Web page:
Matching on boolean values using switch statements
All Turing-complete programming languages provide some way to branch conditionally into different sections of code. This is true in the most basic programming languages (i.e. assembly language):
In fact, even an instruction set with a single instruction (OISC) will implement conditional branching in some way!
However, consider the following slightly messy code:
Although this makes programmatic sense, and after a few seconds we can tell what is going on, we allow ourselves a bit of syntactic sugar when we want to branch out on a few different paths — based on the result of one variable — using a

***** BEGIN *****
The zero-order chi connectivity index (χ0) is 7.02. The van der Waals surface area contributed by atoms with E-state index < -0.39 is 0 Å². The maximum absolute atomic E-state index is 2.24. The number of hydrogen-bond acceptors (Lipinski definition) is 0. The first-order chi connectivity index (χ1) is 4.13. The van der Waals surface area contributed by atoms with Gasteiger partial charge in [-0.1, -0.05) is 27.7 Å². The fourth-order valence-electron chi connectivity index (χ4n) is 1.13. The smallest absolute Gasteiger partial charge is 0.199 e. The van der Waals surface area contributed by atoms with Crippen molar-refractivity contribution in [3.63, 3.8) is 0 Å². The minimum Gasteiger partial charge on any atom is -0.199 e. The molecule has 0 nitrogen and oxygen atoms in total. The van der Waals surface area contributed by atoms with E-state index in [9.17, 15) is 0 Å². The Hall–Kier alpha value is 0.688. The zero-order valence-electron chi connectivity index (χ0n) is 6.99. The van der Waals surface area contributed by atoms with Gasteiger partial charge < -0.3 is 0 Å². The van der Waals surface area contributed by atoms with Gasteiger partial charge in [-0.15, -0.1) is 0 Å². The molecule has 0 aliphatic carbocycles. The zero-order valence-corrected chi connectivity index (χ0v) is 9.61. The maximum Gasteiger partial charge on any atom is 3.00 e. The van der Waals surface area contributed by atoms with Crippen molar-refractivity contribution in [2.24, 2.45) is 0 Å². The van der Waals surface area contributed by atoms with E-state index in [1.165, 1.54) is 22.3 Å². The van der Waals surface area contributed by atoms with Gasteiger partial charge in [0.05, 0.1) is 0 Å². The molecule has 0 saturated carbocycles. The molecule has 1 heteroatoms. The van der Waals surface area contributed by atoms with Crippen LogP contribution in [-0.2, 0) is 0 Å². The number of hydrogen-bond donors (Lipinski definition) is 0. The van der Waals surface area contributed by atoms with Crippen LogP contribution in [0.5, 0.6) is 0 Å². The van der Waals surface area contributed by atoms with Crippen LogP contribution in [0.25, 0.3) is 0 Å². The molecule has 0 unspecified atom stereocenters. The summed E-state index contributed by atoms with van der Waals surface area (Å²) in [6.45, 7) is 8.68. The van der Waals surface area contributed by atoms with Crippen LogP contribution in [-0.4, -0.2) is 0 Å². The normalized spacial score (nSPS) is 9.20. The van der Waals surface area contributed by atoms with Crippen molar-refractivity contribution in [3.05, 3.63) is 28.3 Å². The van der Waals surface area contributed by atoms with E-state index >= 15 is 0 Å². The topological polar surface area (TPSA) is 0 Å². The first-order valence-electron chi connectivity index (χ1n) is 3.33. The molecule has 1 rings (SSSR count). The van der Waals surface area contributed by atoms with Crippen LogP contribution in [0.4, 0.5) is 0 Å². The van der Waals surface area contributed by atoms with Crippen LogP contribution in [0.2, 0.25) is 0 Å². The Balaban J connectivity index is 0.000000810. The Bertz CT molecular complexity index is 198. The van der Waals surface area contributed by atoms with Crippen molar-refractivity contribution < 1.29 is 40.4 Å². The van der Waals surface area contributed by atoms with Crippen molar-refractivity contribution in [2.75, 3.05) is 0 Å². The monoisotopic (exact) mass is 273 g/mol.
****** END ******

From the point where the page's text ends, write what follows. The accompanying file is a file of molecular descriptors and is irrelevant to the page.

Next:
switch statement. So, we could equivalently write the above as:
This is the normal use for a
switch statement — it allows the program to branch into different sub-routines based on the system’s evaluation of a variable. However, consider the following code:
This code could (will) start to get messy if we start introducing more branches or additional instructions in each branch. Thankfully, the
switch statement can help us again. The subject of a
switch statement — the
a variable in the
This implementation of a switch statement — switching on a boolean value and matching one case (or multiple cases, if you remove the break statements) — is a little-known paradigm and one that I’ve found hugely useful. Now I just have to work out who thought it was a good idea that Python not have switch statements at all!